To 15-Year-Old Me, Who Didn't Think Anyone Saw Her Fight for Her Health
Dear 15-year-old self,
I know the past few years have been hard, and I know for a while they are going to get harder. You’ll spend your days locked in either your room or a bathroom stall because you don’t want them to see you cry. You’ll struggle with depression and accepting you for who you really are. You’ll curse at God and ask, “What did I do to deserve this? Why am I being punished?” The answer is nothing. You did nothing wrong. You’ll go through hell, but then it will get better.
You locked yourself in a bathroom stall because you use a G-tube to eat and you were once told by an adult that the G-tube was disgusting and that you should eat in the bathroom out of sight. Then, you stopped eating. You felt that you were left out enough because of your health problems so you weren’t going to be left out more because of lunch. You lost so much weight during those years and you’re still working on getting it back, but your friends get mad when you tell the story of an ignorant man at the zoo and they don’t care when you set up your feeds in the restaurant on campus. You’ll ask every time but they will never care.
You walk those familiar high school halls, you see them all with their big plans for the football game or the guy who asked them out and all you can think is, “How long do I have this time?” I’m sorry but that question never goes away. When you get sick now it’s no longer as big a deal, and you will no longer have to deal with uncooperative teachers since in university the law is on your side. It is the law that they have to accommodate you now. I know you think no one sees your fight or sees the effort and hell you go through just to get out of the house in the morning, but by the end, they will all see it. You will stand at your high school graduation and be given an award for going through the hell you did and overcoming what you had to overcome to get there. When you were handed the award, everyone graduating that day stood and cheered. They saw the struggle at the end and they acknowledged it and acknowledged that you are awesome for getting where you are.
You feel like no one understands what you’re going through, and you’re right. The people you’re surrounding yourself with now don’t get it. They mean well; they just haven’t lived through what you did. You aren’t alone now. You have a whole community who shares your pain and shares your story. You have a community to turn to when you have a bad hospital experience, or your ventilator is being weird and alarmed all night and you think it was sort of funny. Not only will they get it, they understand.
People now tell you that the way you handle different experiences is completely valid and that they would have handled them in a similar way. One friend said not only was your panic attack in the sleep lab valid, he had one too and he walked out and said he wished he did what you did, which was freak out for 10 minutes in the dark, then fall asleep again.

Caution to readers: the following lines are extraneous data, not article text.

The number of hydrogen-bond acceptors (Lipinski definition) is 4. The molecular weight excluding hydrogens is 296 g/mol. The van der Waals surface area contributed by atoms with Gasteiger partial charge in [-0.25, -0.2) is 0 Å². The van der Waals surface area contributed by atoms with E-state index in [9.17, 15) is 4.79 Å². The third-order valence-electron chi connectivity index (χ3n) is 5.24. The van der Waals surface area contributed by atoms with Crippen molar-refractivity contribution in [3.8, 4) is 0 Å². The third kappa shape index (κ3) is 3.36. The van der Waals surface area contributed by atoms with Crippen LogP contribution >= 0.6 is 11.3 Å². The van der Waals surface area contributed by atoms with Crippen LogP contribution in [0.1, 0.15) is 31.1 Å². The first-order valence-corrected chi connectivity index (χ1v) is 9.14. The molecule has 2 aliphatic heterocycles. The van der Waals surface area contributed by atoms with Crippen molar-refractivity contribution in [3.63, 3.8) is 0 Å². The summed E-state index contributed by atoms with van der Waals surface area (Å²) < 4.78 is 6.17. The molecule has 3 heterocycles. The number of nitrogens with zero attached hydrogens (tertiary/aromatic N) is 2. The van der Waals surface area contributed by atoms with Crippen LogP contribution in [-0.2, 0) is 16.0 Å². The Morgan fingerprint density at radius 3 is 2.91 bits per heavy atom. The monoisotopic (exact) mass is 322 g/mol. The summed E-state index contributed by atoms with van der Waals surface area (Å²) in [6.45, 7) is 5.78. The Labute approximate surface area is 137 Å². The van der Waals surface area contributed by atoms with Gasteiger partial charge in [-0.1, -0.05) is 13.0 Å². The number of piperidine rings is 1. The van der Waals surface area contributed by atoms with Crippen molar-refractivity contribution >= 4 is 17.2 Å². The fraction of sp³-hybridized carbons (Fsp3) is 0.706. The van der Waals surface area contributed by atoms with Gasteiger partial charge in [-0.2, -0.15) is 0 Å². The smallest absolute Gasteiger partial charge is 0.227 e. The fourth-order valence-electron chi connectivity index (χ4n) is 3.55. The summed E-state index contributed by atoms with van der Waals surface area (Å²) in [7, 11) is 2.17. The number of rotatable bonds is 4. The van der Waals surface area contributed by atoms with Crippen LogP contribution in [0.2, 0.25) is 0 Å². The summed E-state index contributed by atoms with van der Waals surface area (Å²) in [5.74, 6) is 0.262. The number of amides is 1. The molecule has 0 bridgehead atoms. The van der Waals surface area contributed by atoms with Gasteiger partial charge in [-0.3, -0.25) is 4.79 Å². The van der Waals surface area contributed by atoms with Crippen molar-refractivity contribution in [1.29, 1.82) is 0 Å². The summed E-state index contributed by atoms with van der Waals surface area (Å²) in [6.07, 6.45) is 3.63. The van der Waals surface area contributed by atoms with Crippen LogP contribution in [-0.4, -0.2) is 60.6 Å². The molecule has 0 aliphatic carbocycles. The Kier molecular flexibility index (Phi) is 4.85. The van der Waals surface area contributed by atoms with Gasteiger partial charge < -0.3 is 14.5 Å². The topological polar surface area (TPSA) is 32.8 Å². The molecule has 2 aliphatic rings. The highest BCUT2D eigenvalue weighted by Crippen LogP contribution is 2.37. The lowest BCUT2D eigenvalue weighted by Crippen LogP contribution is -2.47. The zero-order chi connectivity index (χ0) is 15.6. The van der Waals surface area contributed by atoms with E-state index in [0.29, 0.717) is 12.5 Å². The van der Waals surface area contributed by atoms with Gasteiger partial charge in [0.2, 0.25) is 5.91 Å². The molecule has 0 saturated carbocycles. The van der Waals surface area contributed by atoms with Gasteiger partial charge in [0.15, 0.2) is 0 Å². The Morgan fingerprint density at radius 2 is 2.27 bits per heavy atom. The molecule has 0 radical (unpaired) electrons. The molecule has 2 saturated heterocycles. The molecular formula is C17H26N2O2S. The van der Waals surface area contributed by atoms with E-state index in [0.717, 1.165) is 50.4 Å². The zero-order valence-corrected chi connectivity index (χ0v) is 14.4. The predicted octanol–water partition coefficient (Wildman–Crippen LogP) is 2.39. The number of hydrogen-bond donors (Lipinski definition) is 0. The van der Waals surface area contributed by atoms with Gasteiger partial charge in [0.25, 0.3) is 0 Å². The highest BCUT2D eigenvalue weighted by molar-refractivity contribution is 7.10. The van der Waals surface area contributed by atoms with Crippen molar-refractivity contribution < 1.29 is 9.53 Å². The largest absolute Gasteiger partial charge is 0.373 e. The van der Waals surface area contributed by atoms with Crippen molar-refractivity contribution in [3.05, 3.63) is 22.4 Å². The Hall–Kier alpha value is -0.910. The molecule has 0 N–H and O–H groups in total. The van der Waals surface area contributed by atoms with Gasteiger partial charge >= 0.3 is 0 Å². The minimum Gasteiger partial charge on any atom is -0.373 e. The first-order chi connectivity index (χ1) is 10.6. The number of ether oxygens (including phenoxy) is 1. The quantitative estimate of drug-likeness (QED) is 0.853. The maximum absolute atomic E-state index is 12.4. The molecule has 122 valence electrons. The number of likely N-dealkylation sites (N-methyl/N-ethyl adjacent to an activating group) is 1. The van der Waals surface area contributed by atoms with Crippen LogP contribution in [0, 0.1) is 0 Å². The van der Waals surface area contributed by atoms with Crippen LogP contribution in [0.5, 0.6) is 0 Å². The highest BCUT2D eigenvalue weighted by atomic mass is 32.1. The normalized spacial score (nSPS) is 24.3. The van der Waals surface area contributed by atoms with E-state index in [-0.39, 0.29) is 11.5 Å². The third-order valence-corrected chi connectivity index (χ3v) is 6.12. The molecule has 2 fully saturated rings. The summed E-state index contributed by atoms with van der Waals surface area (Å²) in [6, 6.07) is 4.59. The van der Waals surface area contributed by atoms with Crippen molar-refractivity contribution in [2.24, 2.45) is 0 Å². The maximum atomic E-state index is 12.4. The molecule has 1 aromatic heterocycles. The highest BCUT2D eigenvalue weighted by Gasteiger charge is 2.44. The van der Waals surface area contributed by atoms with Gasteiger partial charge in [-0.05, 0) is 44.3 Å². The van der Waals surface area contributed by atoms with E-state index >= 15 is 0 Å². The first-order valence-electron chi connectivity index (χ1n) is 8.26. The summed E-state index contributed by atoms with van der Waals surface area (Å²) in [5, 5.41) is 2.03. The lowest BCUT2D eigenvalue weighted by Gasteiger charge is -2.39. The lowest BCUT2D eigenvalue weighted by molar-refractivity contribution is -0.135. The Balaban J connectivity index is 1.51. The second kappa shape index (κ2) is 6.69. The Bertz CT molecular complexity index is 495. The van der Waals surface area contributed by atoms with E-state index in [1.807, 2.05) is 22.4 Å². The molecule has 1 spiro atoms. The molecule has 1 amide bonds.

I know life sucks right now. You want to be like everyone else and you can’t. Just know that you are so much more than your disability and illness. Your fabulous brain will finally get to shine at school — just give it a year or so. You will change the perspective of disabilities forever for your loveable band director. He ran into your dad six months ago and said: “I owe her, she changed my thinking about disabilities forever. A boy in a wheelchair wanted to go on the band trip and I said sure. I wouldn’t have agreed if wasn’t for her.” Adore him, he cares and wants to help, and he knows more than you think. You will have a long discussion about the spaceship (the pulmonary function machine) and you agree that wind instruments do wonders for damaged lungs. He will get cancer and when he beats it he says to you: “I now know why you freak out every time you get within three blocks of the hospital.” He apologized on behalf of the entire faculty on your graduation day for not making life a little easier for you and for not thinking about the steps for the stage.
I know for now you’re the weird girl with the medical problems and the physical disability, but you won’t be forever. Now you are the vice president of the History Undergraduate Student Association and you are volunteering at the Ronald McDonald House. You’re a fearless advocate for those with disabilities, and you aren’t as afraid of the hospital now. People listen to you there. They respect you. You no longer cower, but you stand up and demand what you need, even if that is for your dad to come over and guard your vent with his life because you don’t trust the nurses. In a year, they will ask you and not your mother what’s wrong. They will tell you what’s happening and you will be acknowledged as a person. An emergency room doctor will acknowledge your struggle in just a year and you will feel better. Right now you’re still the girl who tried to hide behind water fountains, but you won’t be that girl forever.
Never doubt yourself, girl. You’re worthy of love and life. You are not making anyone’s life harder. There’s more to life than high school. By the time you’re 21 your friends will understand what it means when you’re sick and will never question it again. You will help a mom come to terms with her son needing a trach and being like you. Life won’t be like this forever. It’ll get better, and you didn’t do anything to deserve the hell you went through. That hell made you who you are, so embrace it. Just don’t let it drag you down.
You are loved, you are wanted, you are needed. Never forget that.
Your future self
The Mighty is asking the following: Write a letter to your teenaged self when you were struggling to accept your differences. Check out our Submit a Story page for more about our submission guidelines.